Though Chancellor was a 6’3, 225 lb safety made out of diamond and Witherspoon is a 5’11, 181 cornerback with 31.25” arms, he’s the prospect in the class who is most likely to effect a play even before it happens. The “oh man, this guy is going to fuck up what we want to do, isn’t he?” type of player. Kam had that. Michael Bennett had that. The Seahawks traded two first round picks for Jamal Adams because they expected him to have that, but right now it’s the main ingredient that Seattle is missing on defense.
Not only can the Seahawks drop him directly into an area of need—slot cornerback, a position that had a weak training camp competition last year followed by a rotation of disappoinitng results during the season—but they can add attitude to a defense that doesn’t seem to believe that they have the right to intimidate and dominate on every single play. Here’s what ProFootballNetwork’s James Fragoza wrote about Witherspoon:
Aggressive. Physical. Confident. If you watch Witherspoon play, and those aren’t the first words that come to mind, we’re watching different players. Like Sauce Gardner from the 2022 class, Witherspoon has the utmost belief in his ability to shut down the man across from him.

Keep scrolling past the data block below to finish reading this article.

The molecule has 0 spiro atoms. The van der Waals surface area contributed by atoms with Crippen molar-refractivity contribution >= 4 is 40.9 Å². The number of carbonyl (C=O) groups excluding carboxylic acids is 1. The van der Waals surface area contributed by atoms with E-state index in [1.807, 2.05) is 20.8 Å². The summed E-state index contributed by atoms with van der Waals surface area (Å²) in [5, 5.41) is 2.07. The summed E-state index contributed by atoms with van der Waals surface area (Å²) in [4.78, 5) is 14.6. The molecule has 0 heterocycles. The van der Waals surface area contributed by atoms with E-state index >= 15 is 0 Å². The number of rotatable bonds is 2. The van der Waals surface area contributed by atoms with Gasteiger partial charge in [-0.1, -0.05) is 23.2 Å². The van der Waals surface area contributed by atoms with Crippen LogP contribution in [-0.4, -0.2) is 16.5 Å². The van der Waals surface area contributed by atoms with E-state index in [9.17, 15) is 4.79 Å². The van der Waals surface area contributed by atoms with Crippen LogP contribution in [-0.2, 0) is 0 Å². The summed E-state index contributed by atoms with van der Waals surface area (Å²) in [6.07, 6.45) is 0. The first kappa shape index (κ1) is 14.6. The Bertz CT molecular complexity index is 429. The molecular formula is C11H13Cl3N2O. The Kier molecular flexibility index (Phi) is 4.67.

What he lacks in size, he doubles with sheer effort and will. He sets the tone in the secondary with energetic and violent plays, both with the ball in the air and on the ground.
Seriously, you won’t see any other corner lay the wood with as much vigor and furiosity as Witherspoon. But he isn’t just throwing his body into hits aimlessly — he understands leverage and angles, using the proper path and technique into every attempt.
At his combine press conference, Witherspoon leads with “physical” and “aggressive” when describing his play style because he knows that’s what he does and what coaches/teams want to hear.
“If you’re a dawg, they’ll come find you.”